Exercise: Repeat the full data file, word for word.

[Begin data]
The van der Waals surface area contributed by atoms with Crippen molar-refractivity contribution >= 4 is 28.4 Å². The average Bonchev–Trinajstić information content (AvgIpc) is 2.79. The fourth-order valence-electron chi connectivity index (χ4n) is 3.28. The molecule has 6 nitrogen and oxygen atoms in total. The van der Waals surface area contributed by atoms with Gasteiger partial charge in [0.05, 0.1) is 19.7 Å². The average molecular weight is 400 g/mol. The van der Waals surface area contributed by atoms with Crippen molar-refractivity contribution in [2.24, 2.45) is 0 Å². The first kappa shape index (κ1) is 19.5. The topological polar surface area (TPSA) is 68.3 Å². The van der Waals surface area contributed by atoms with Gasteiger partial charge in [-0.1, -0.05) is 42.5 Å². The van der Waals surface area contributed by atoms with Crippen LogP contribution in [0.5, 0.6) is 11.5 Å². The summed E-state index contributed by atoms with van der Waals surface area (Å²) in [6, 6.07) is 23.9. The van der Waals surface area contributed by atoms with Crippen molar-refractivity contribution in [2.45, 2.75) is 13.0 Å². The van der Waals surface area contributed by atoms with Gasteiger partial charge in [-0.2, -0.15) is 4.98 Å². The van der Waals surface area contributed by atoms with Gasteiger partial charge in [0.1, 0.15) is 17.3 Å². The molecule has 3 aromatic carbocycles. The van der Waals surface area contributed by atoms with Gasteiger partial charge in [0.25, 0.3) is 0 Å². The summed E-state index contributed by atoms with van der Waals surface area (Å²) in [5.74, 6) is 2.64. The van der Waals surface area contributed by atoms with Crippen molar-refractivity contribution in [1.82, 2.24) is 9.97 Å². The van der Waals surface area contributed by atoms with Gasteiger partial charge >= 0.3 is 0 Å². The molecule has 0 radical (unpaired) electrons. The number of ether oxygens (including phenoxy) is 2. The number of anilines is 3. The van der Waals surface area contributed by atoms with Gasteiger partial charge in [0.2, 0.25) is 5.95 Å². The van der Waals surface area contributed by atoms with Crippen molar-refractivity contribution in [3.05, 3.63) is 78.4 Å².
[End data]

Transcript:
The van der Waals surface area contributed by atoms with Crippen molar-refractivity contribution >= 4 is 28.4 Å². The average Bonchev–Trinajstić information content (AvgIpc) is 2.79. The fourth-order valence-electron chi connectivity index (χ4n) is 3.28. The molecule has 6 nitrogen and oxygen atoms in total. The van der Waals surface area contributed by atoms with Gasteiger partial charge in [0.05, 0.1) is 19.7 Å². The average molecular weight is 400 g/mol. The van der Waals surface area contributed by atoms with Crippen molar-refractivity contribution in [2.24, 2.45) is 0 Å². The first kappa shape index (κ1) is 19.5. The topological polar surface area (TPSA) is 68.3 Å². The van der Waals surface area contributed by atoms with Gasteiger partial charge in [-0.1, -0.05) is 42.5 Å². The van der Waals surface area contributed by atoms with Crippen LogP contribution in [0.5, 0.6) is 11.5 Å². The summed E-state index contributed by atoms with van der Waals surface area (Å²) in [6, 6.07) is 23.9. The van der Waals surface area contributed by atoms with Crippen molar-refractivity contribution in [2.45, 2.75) is 13.0 Å². The van der Waals surface area contributed by atoms with Gasteiger partial charge in [-0.2, -0.15) is 4.98 Å². The van der Waals surface area contributed by atoms with Gasteiger partial charge in [0.1, 0.15) is 17.3 Å². The molecule has 3 aromatic carbocycles. The van der Waals surface area contributed by atoms with Gasteiger partial charge in [0.25, 0.3) is 0 Å². The summed E-state index contributed by atoms with van der Waals surface area (Å²) in [5.74, 6) is 2.64. The van der Waals surface area contributed by atoms with Crippen molar-refractivity contribution in [1.82, 2.24) is 9.97 Å². The van der Waals surface area contributed by atoms with Gasteiger partial charge >= 0.3 is 0 Å². The molecule has 0 radical (unpaired) electrons. The number of ether oxygens (including phenoxy) is 2. The number of anilines is 3. The van der Waals surface area contributed by atoms with Gasteiger partial charge in [0.2, 0.25) is 5.95 Å². The van der Waals surface area contributed by atoms with Crippen molar-refractivity contribution in [3.05, 3.63) is 78.4 Å².